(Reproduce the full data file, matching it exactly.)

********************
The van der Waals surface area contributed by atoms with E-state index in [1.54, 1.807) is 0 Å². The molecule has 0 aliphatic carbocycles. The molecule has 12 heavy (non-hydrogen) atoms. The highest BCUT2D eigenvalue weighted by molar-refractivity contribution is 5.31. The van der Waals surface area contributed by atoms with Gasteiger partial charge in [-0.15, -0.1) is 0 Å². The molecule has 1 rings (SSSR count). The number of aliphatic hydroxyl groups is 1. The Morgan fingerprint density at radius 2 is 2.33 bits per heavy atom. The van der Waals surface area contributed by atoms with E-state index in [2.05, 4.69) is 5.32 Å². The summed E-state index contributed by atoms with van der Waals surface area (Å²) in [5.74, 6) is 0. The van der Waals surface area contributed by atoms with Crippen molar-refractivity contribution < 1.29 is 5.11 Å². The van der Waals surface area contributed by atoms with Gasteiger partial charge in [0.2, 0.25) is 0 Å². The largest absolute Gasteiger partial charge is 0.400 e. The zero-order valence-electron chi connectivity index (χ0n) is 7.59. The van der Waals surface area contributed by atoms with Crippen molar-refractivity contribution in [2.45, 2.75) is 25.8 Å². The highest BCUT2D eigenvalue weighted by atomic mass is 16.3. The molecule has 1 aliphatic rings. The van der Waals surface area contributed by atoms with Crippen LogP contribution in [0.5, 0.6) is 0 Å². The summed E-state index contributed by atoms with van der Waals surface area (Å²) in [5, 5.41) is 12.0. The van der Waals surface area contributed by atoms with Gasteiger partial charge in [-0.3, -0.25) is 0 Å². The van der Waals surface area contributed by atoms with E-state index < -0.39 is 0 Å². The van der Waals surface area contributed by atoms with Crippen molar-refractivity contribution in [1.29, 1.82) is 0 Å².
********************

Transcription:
The van der Waals surface area contributed by atoms with E-state index in [1.54, 1.807) is 0 Å². The molecule has 0 aliphatic carbocycles. The molecule has 12 heavy (non-hydrogen) atoms. The highest BCUT2D eigenvalue weighted by molar-refractivity contribution is 5.31. The van der Waals surface area contributed by atoms with Gasteiger partial charge in [-0.15, -0.1) is 0 Å². The molecule has 1 rings (SSSR count). The number of aliphatic hydroxyl groups is 1. The Morgan fingerprint density at radius 2 is 2.33 bits per heavy atom. The van der Waals surface area contributed by atoms with E-state index in [2.05, 4.69) is 5.32 Å². The summed E-state index contributed by atoms with van der Waals surface area (Å²) in [5.74, 6) is 0. The van der Waals surface area contributed by atoms with Crippen molar-refractivity contribution < 1.29 is 5.11 Å². The van der Waals surface area contributed by atoms with Gasteiger partial charge in [0.2, 0.25) is 0 Å². The largest absolute Gasteiger partial charge is 0.400 e. The zero-order valence-electron chi connectivity index (χ0n) is 7.59. The van der Waals surface area contributed by atoms with Crippen molar-refractivity contribution in [2.45, 2.75) is 25.8 Å². The highest BCUT2D eigenvalue weighted by atomic mass is 16.3. The molecule has 1 aliphatic rings. The van der Waals surface area contributed by atoms with Crippen LogP contribution in [0.5, 0.6) is 0 Å². The summed E-state index contributed by atoms with van der Waals surface area (Å²) in [5, 5.41) is 12.0. The van der Waals surface area contributed by atoms with Gasteiger partial charge in [-0.3, -0.25) is 0 Å². The van der Waals surface area contributed by atoms with E-state index < -0.39 is 0 Å². The van der Waals surface area contributed by atoms with Crippen molar-refractivity contribution in [1.29, 1.82) is 0 Å².